It also puts the onus on Zimbabwe to live up to their commitments. The constitution making process has been and continues to be, much delayed and the way forward is uncertain. The international community is monitoring developments closely. We will ensure there is a robust review process following any EU move on measures and that the EU has the ability to respond appropriately should the situation deteriorate.

Britain remains a committed friend to the people of Zimbabwe. UK aid to Zimbabwe in the 2011-12 financial year was £89 million—our largest ever programme. The funds are being delivered through multilateral partners and civil society partners and the EU decision on appropriate measures has no impact on the UK aid programme. Between 2011 and 2015 UK aid to Zimbabwe will provide almost 1 million more people with clean water, give more than 700,000 women access to family planning, create 125,000 new jobs and help 80,000 children complete primary education.


Fuel Quality Directive Transposition

Today I am publishing our response to the comments received in the consultation on our proposals to implement articles 7a to 7e of the EU fuel quality directive (directive 98/70/EC as amended by directive 2009/30/EC). The directive requires suppliers to reduce the lifecycle greenhouse gas intensity of many transport fuels.

The response sets out our decision to introduce new secondary legislation to transpose requirements of the fuel quality directive, including new annual reporting requirements for fossil fuels and biofuels.

The document also details our commitment to amend the Renewable Transport Fuel Obligations Order 2007 (“RTFO Order 2007”) to include fuels used in non-road mobile machinery, a policy already announced to the House on July 16 when the Department published a related consultation response, Official Report, column 112WS.

An amendment made in December 2011 to the RTFO Order 2007 means that only biofuels meeting minimum sustainability criteria count towards renewable energy targets. Sustainable biofuels play an important role in our efforts to tackle climate change and reduce greenhouse gas emissions from the transport sector. However, concerns remain about the sustainability of some biofuels, especially around the issue of indirect land use change (“ILUC”) and we are pressing the European Commission and other member states to produce a robust method to address this issue. Pending that clarity we are taking a cautious approach to implementing the fuel quality directive.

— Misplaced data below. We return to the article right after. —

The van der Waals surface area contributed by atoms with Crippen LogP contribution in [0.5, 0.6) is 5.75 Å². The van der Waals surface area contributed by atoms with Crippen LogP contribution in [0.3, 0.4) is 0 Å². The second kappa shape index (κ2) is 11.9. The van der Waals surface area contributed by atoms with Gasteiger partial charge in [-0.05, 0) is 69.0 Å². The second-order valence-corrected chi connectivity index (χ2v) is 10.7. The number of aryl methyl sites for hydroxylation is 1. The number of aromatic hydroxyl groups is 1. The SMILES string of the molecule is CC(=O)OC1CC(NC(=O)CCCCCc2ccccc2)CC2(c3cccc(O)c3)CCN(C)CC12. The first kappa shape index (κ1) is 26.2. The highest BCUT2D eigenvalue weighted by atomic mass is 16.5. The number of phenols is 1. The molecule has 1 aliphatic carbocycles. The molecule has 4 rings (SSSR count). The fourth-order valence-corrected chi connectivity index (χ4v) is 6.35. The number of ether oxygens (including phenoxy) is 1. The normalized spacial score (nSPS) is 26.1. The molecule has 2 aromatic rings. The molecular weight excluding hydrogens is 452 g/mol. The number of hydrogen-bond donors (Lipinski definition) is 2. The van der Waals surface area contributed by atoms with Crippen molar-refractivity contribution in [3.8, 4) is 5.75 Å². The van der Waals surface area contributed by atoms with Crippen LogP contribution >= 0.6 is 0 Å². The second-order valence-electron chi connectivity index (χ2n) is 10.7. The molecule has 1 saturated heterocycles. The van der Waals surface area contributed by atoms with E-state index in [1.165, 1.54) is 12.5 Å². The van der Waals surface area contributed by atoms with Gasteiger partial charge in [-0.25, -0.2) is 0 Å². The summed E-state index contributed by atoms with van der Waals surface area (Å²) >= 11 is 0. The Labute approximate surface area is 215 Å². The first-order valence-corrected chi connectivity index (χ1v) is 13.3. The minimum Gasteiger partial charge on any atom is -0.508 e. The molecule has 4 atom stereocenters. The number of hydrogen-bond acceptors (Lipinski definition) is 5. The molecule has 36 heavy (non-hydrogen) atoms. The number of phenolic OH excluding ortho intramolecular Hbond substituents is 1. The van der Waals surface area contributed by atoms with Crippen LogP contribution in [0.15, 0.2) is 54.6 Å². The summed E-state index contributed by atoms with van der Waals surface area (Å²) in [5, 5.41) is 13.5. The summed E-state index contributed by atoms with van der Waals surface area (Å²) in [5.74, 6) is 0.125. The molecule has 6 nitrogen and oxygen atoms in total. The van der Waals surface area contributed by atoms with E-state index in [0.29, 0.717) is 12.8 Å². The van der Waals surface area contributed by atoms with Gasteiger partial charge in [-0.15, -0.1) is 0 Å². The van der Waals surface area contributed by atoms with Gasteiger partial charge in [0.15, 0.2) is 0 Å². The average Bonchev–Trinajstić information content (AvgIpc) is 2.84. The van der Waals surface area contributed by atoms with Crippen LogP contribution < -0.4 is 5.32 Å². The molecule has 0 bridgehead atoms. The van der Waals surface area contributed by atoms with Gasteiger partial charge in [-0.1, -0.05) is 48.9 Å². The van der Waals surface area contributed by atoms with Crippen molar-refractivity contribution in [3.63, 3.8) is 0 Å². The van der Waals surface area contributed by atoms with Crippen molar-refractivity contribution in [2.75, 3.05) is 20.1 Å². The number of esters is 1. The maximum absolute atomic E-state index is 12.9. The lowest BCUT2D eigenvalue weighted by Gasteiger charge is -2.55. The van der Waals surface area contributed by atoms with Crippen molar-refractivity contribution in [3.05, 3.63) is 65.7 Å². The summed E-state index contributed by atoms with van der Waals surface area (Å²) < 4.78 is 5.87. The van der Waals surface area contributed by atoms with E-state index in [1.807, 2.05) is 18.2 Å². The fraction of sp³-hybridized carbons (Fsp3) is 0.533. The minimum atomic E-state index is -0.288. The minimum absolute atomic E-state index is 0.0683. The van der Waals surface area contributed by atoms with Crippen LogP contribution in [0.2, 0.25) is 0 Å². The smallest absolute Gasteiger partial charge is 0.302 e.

The fuel quality directive introduces the requirement for many transport fuel suppliers to reduce the greenhouse gas intensity of the fuels they supply by 6% in 2020. We will not impose on suppliers a greenhouse gas reduction obligation at this point. Instead, we will place an ongoing legal duty on the Secretary of State to propose any further measures necessary to ensure delivery of the requirements of the fuel quality directive. We will rely on the amended RTFO Order 2007 to deliver the greenhouse gas savings necessary under the fuel quality directive for the period up to 2014. We will also put in place a requirement for fuel suppliers to report on the greenhouse gas intensity of both the biofuel and fossil fuels they supply for use in land-based transport and for the associated uses listed in the directive.

This approach allows us to transpose the fuel quality directive at the minimum cost to UK business.

I would like to thank all those who took the time to respond to the consultation.

Work and Pensions

Cold Weather Payments Scheme

I am pleased to announce that later today we intend to lay regulations to amend the cold weather payment scheme. The changes detailed in these regulations will come into force on 1 November this year, in time for the beginning of the winter period.

Following advice from the Meteorological Office the amendments will introduce one new weather station, Rostherne, to the scheme for winter 2012-13 and withdraw the current station at Woodford. As a result of the changes the postcodes that are currently linked to the withdrawn station will be reassigned to different weather stations.

The new station has been chosen to maintain weather station to postcode links that are at least as representative as the current arrangement.

I am writing to each Member who made representations about the administration of the scheme last winter to make them aware of the advice from the Meteorological Office.

Cold weather payments are separate from, and in addition to, winter fuel payments.

The amendments resulted from the Department’s annual review of the cold weather payments scheme. The review drew on expert advice from the Meteorological Office and took account of representations from benefit claimants and Members of Parliament.

For winter 2012-13 the cold weather payment rate will continue to be £25 for each seven day period of very cold weather.